Things to do in Brighton

Things to do in  Brighton

Boho by the sea

Lively, youthful, and home to a thriving LGBTQ community, Brighton’s seaside attractions, alternative spirit, and fierce pride make it one of England’s most distinctive beach destinations. In addition to the nostalgic delights of Brighton Pier and the rarefied scenery of the Royal Pavilion—both top things to do in Brighton—younger visitors flock to the Brighton Lanes, where boutiques and secondhand shops jostle with bijou bars and hipster-filled restaurants. While you can take in the sea air on its pebbly beach, walks to the chalky heights of the Seven Sisters are a worthy challenge for experienced ramblers.

Top 4 attractions in Brighton

Brighton Dome

Made up of three unique performance spaces, the Brighton Dome is a pillar of the English south coast’s cultural heritage. First the stable block of a young George IV, then a World War I hospital, the 200-year-old venue is now known as a champion of Brighton’s creative scene.More

Brighton i360

The observation tower Brighton i360 offers a whole new perspective on Brighton and the south coast of England. In a futuristic glass viewing pod, you’ll glide gently up to 450 feet (138 meters) above ground for 360-degree views across the city, the South Downs and—on the clearest days—all the way to the Isle of Wight.More

The Lanes

Climbing up the hillside from the waterfront, the maze of shopping streets known as “The Lanes” make up Brighton’s most atmospheric quarter. The pedestrianized area is home to more than 200 independent shops, galleries, and antique stores, along with a great selection of cafés, restaurants, and historic pubs.More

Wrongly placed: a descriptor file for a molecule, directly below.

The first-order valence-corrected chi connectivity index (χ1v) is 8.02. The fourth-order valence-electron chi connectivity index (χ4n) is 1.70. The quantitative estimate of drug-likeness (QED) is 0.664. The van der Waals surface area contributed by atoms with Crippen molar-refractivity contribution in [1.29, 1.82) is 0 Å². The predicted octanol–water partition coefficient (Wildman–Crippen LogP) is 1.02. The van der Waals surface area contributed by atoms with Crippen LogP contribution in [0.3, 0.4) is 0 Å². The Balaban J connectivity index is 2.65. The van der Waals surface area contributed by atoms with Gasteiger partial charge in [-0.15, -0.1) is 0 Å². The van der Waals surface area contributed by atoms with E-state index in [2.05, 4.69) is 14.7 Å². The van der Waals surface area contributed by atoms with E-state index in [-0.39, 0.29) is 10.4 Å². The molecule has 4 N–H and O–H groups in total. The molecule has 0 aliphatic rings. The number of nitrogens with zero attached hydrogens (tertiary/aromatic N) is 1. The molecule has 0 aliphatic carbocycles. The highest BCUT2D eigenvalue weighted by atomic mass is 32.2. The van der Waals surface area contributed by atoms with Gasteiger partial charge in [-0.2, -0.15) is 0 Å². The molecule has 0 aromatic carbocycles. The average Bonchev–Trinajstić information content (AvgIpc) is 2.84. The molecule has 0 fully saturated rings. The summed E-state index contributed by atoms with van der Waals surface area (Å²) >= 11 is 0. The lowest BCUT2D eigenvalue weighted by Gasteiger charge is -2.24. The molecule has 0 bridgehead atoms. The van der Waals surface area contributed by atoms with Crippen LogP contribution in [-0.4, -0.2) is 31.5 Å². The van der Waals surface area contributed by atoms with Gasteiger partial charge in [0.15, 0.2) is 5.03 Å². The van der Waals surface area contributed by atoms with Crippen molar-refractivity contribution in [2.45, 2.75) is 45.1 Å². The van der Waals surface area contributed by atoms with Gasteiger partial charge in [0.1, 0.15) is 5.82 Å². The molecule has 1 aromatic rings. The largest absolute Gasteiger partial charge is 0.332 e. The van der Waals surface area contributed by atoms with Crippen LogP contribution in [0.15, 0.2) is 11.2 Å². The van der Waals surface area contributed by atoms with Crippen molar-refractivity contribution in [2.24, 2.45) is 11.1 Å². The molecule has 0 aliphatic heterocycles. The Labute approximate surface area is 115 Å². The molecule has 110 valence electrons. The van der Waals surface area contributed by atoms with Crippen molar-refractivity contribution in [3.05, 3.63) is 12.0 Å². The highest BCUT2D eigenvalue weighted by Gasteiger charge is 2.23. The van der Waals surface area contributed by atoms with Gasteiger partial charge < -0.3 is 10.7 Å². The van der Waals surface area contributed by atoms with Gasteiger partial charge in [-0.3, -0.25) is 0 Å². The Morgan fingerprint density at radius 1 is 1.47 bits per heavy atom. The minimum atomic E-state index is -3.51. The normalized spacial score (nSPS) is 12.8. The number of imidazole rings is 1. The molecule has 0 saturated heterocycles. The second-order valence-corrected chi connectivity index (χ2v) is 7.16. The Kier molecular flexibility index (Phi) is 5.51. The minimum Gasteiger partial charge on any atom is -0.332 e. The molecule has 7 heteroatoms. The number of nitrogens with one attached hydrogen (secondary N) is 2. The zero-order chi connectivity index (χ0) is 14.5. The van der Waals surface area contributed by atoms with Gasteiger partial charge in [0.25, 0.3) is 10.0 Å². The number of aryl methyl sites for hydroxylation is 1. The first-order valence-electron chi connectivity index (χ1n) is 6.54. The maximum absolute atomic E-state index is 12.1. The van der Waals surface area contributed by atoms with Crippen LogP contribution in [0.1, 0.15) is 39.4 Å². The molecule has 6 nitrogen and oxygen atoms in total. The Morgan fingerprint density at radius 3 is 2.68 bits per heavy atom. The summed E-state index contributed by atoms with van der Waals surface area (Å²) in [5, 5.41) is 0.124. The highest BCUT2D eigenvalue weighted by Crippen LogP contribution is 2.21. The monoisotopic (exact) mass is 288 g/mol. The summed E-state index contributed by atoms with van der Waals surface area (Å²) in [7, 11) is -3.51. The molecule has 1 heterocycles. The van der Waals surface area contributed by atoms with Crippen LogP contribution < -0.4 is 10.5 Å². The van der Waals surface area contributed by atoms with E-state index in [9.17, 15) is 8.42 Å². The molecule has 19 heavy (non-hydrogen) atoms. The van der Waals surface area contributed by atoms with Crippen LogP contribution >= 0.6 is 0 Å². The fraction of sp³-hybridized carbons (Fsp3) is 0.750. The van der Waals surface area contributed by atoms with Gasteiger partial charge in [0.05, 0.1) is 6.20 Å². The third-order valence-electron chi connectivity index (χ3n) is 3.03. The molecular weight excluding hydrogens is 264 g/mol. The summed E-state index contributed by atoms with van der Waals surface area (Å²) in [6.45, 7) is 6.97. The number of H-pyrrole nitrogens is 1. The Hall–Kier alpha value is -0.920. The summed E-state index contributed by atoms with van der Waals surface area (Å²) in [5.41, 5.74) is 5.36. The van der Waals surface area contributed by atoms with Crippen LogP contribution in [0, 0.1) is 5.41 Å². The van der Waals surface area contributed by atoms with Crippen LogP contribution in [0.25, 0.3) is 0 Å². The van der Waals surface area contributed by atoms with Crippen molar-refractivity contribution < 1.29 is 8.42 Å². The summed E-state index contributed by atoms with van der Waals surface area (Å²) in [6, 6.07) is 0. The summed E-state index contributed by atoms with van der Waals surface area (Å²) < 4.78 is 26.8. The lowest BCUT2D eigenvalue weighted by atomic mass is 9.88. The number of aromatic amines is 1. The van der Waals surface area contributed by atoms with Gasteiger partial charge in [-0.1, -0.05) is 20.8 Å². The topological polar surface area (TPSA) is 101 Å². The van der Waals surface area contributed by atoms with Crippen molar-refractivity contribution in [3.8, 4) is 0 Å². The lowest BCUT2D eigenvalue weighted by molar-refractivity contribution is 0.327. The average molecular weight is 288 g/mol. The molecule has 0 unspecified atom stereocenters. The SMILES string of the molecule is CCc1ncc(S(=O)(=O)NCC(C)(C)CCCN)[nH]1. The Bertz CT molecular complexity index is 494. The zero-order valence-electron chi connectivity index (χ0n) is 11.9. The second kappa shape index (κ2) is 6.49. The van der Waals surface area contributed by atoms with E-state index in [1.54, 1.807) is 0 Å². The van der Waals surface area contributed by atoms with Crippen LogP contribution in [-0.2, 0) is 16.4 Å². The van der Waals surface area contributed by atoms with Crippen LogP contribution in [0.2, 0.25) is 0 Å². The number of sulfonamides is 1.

SEA LIFE® Brighton

On the coast of the English Channel, the world’s oldest aquarium showcases the aquatic diversity beyond British shores. More than 5,500 creatures call SEA LIFE® Brighton home—including marine species and rain forest critters—while educational talks, tours, and events provide insight into ocean conservation.More

Top activities in Brighton

Isle of Wight - Day Tour from Brighton
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Stonehenge and Bath - Day Tour from Brighton
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Archery Session - One Hour

Archery Session - One Hour

Leeds Castle and Canterbury - Day Tour from Brighton
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Cambridge and Greenwich - Day Tour from Brighton
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Oxford, Windsor and Eton - Day Tour from Brighton
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Brighton Coastal Tour

Brighton Coastal Tour

Walking food tour in Brighton

Walking food tour in Brighton

Brighton Bar Crawl

Brighton Bar Crawl

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All about Brighton

When to visit

After cold and rainy winters, Brighton’s weather redeems itself the rest of the year with some of England’s mildest and sunniest climes, drawing big seaside crowds as a result. Spring sees locals and visitors come out to play at the multi-arts Brighton Festival, while summer heralds the highest temperatures (and prices), as well as animated Pride celebrations and beach dance parties. Despite Brighton’s somewhat inclement winters, the twinkly Lanes, Christmas Market, and outdoor Royal Pavilion Ice Rink keep the city’s carnival vibe alive.

Getting around

Driving around Brighton is notoriously difficult due to its narrow roads and pricey parking. Fortunately, the city’s frequent buses are handy for exploring the major sights and cliff-fringed coast to the east. Walking is also popular: Brighton’s center and village-like neighborhoods such as Kemptown, Seven Dials, and the North Laine all lie within a roughly 30-minute stroll from the seafront. If walking or buses aren’t your thing, cabs, ride-hailing apps, and bike rentals are alternatives.

Traveler tips